What is Peace?
The Church, because it sees peace as the legacy of Jesus, the greatest ‘Prince of Peace’, and so the outcome of Divine love and order, has a much broader vision of what peace is than merely the absence of armed conflict. True peace is of God so it involves the harmony of all people pursuing justice for all. In this way peace is, at its heart, a reflection of God’s Kingdom. Throughout the 1960s, Popes John XXIII and Paul VI proclaimed in Pacem in Terris, Gaudium et Spes and Populorum Progressio that peace cannot exist where there is injustice, inequality between people and nations (economic or otherwise), thirst for power, pursuit of endless profit as an end in itself, nor when there is an arms race. Ultimately, whenever there is disregard for or breach of the commandment to ‘love our neighbour’ we cannot rightly be said to have peace; not the peace God intends for us. More recently, Pope Francis has emphatically reminded us again that caring for Creation and cruelly destroying the resources of poorer nations and communities also stands in the way of true peace.
This more holistic idea of peace is often called ‘positive peace’, ‘just peace’ or ‘sustainable peace’ by scholars and practitioners. Though it is often without the religious or Christian perspective this secular view largely converges with the Church belief that peace needs many elements to truly be called peace. The United Nations, for example, the Sustainable Development Goals very tidily sum up its view of peace as something that derives from a number of conditions being met. Other scholars, like those who work at the Institute for Economics and Peace and produce the Global Peace Index, understand peace to be the outcome of various ‘pillars or factors of peace’, like well-functioning governments and equitable distribution of resources, which work together to produce a system of peace.
Just War Tradition
The Church is emphatically for peace in all places and for all people, and has time and again advocated vocally for the prevention or cessation of war and supports the long tradition of pacifism in the Church. Yet, under certain circumstances, it also believes that war is morally permissible perhaps even necessary. Built on centuries of tradition and scholarship the Church uses the ‘Just War Theory’ as the basis upon which it discerns the permissibility of a war and the morality of its conduct. The Church believes that a State has a right to defend itself, and its peoples, from an act of aggression, though the manner in which it does so will still need to be bound bound certain principles.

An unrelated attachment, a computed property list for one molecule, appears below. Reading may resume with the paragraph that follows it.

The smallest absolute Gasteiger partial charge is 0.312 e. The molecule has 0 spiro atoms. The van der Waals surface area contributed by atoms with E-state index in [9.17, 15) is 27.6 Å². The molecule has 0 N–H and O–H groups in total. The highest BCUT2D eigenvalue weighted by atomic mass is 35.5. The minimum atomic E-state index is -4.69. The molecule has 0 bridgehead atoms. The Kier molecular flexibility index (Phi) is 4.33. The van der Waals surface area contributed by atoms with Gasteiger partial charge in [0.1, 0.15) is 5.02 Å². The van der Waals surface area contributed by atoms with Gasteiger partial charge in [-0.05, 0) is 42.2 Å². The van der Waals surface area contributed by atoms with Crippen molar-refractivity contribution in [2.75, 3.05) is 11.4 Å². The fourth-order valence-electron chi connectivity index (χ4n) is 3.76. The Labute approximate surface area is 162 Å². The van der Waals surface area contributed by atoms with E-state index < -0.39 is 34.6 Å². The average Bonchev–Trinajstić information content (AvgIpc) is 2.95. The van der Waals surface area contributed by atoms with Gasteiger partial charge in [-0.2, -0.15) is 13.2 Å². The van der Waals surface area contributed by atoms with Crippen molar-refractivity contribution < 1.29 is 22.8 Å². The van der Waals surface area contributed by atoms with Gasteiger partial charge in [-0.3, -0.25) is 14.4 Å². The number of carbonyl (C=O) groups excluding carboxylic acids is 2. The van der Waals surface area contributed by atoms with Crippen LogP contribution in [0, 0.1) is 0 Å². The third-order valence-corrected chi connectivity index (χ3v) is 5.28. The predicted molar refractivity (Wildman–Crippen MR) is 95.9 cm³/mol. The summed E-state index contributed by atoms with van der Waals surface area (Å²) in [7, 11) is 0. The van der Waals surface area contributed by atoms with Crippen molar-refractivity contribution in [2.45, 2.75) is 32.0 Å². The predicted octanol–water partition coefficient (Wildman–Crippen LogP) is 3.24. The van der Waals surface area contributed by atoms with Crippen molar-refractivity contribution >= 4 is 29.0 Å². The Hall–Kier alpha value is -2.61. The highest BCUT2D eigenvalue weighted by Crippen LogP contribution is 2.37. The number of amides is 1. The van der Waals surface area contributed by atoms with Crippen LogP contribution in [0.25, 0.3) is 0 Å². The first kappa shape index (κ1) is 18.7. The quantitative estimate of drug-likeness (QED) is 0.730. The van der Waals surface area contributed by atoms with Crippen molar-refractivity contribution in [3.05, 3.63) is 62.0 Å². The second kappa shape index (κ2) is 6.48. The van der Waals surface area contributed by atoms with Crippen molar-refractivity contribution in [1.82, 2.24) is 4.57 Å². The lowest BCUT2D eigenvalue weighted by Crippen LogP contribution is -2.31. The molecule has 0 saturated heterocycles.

In the West we can trace the Just War Theory back at least as far as the 4th Century and the work of St Augustine of Hippo. Since then it has undergone, and continues to undergo, rethinking and refining. Nonetheless, it is traditionally divided into two strands that cover the conditions by which one discerns if it is morally permissible or necessary to wage war (called jus ad bellum), and second, the type of conditions with which that war can be fought (called jus in bello). More recently, scholars have added a third strand concerning the resolution of conflict and the moral and practical responsibilities various parties have during the transition from war to peace (called jus post bellum). There are many significant Church documents that set out this position and provide nuance, history, detail as well as practical application of the Theory and these are listed in the ‘Further Reading’ section below, but what follows is a brief overview of the main tenets of Just War Theory.
Pre-War Considerations (or jus ad bellum)
This element is concerned with the conditions that need to be met in order for the decision to go to war to be a morally sound one, that is, these criteria are used to determine under what conditions it is morally permissible to break the commandment ‘thou shalt not kill’. Those who have responsibility for the common good must evaluate their decisions based on these criteria, after which they have the right to impose on citizens obligations that are needed for the defence of the nation. Still, the State is to make fair provision for people, who for reason of conscience, refuse to bear arms. Other ways for them to serve the community must be found.
The conditions to wage a war:
- Just cause: this is usually considered the most important and it requires that the war can only be waged when there has been lasting, grave and certain damage inflicted on the nation or community of nations. The most common just cause is aggression or the violation of sovereign territorial integrity or another political community.